America Wants to Sell You a Foodless Future
The Exaggerating Nun

A Free University Education for Americans

Since the price of a university education in the U.S. has been climbing for decades just as quality crumbles, some Americans are looking with interest at German universities. Rebecca Schuman at Slate makes some cogent points:

Last week, Lower Saxony made itself the final state in Germany to do away with any public university tuition whatsoever. You read that right. As of now, all state-run universities in the Federal Republic—legendary institutions that put the Bildung in Bildungsroman, like the Universität Heidelberg, the Universität München, or the Humboldt-Universität zu Berlin—cost exactly nichts. (By the way, they weren’t exactly breaking the bank before, with semester fees of about EUR 500, or $630, which is often less than an American studentspends on books—but even that amount was considered “unjust” by Hamburg senator Dorothee Stapelfeldt.)

...Germany didn’t just abolish tuition for Germans. The tuition ban goes for international students, too. You heard me right, parents of Amerika: You want a real higher-education bargain? Get your kids to learn German and then pack them off to the Vaterland.

Of course, while it is both uplifting and jealousy-provoking to see our Teutonic friends put so much public investment into higher education—while we do just the opposite—there are important reasons that German universities have been either inexpensive or free for their entire existence. The German university experience isn’t worse than the American one, but there are vital cultural and infrastructural differences between our systems that bargain-hungry students (and their parents) might want to consider before bidding Auf Wiedersehen to Big State U.

First of all, the concept of “campus life” differs widely between our two countries. German universities consist almost entirely of classroom buildings and libraries—no palatial gyms with rock walls and water parks; no team sports facilities (unless you count the fencing fraternities I will never understand); no billion-dollar student unions with flat-screen TVs and first-run movie theaters. And forget the resort-style dormitories. What few dorms exist are minimalistic, to put it kindly—but that’s largely irrelevant anyway, as many German students still live at home with their parents, or in independent apartment shares, none of which foster the kind of insular, summer-camp-esque experience Americans associate closely with college life (and its hefty price tag). It’s quite common for German students simply to commute in for class, then leave.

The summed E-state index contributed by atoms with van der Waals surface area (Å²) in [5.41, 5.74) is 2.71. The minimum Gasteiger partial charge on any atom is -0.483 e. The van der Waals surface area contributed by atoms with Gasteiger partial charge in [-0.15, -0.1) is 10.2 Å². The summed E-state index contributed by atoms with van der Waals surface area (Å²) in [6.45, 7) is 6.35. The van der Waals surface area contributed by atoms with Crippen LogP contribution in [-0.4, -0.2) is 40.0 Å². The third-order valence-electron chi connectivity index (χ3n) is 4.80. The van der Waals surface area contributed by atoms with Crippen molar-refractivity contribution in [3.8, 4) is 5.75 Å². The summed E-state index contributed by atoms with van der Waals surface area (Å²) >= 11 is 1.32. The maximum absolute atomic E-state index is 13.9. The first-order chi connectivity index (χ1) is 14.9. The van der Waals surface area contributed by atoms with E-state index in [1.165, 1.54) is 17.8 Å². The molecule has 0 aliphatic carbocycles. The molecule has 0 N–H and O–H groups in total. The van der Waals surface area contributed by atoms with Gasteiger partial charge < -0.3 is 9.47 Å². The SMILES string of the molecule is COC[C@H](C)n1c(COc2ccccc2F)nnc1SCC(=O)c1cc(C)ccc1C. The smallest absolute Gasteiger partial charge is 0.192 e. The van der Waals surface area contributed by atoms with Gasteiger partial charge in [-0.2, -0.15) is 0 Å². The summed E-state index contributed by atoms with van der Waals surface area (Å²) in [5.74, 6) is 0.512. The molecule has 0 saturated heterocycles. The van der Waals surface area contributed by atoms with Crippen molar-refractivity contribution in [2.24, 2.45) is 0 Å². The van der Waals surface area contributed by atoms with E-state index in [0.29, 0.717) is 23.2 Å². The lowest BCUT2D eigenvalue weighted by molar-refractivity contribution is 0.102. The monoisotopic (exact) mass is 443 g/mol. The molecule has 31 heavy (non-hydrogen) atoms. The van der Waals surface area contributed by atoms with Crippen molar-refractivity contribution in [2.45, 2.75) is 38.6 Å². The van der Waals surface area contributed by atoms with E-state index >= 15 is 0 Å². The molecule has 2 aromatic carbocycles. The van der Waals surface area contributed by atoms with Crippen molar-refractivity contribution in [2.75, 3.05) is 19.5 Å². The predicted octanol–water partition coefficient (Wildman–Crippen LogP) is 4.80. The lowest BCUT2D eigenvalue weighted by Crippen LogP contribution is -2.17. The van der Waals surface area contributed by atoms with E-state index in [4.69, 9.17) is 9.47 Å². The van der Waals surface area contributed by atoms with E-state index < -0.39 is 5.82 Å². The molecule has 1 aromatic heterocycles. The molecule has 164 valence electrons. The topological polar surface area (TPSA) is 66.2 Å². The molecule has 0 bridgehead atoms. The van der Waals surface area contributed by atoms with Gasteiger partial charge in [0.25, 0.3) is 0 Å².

I'd make a few other points:
1. You don't have to have great US grades to get admitted to a German university. Trust me, Germany routinely admits thousands of foreign students from developing countries whose education systems are barely functional. I'm sure someone who has a good high-school diploma will be able to find a place at some German unis, although entrance standards will vary and you'll have to fit your US credentials somehow into the utterly different German schema.

2. Germans often like to argue that their Abitur is the equivalent of a U.S. bachelors' degree but, of course, it's not. German 18-year-olds who get an Abitur are no better or worse educated than American 18-year-olds who have completed the most-talented track in a good American high school.

3. Something like 40-45% of Germans start university, but half drop out. Measuring education levels cross-culturally is tricky but about 27% of Americans graduated with a B.A. and about 23% of Germans have gotten the rough equivalent of one.

4. German universities are no-frills, sink-or-swim places. You can get an excellent education there, but you will have to show more initiative and drive and go out of your way to claim your professors' time. This helps to explain the high dropout rate.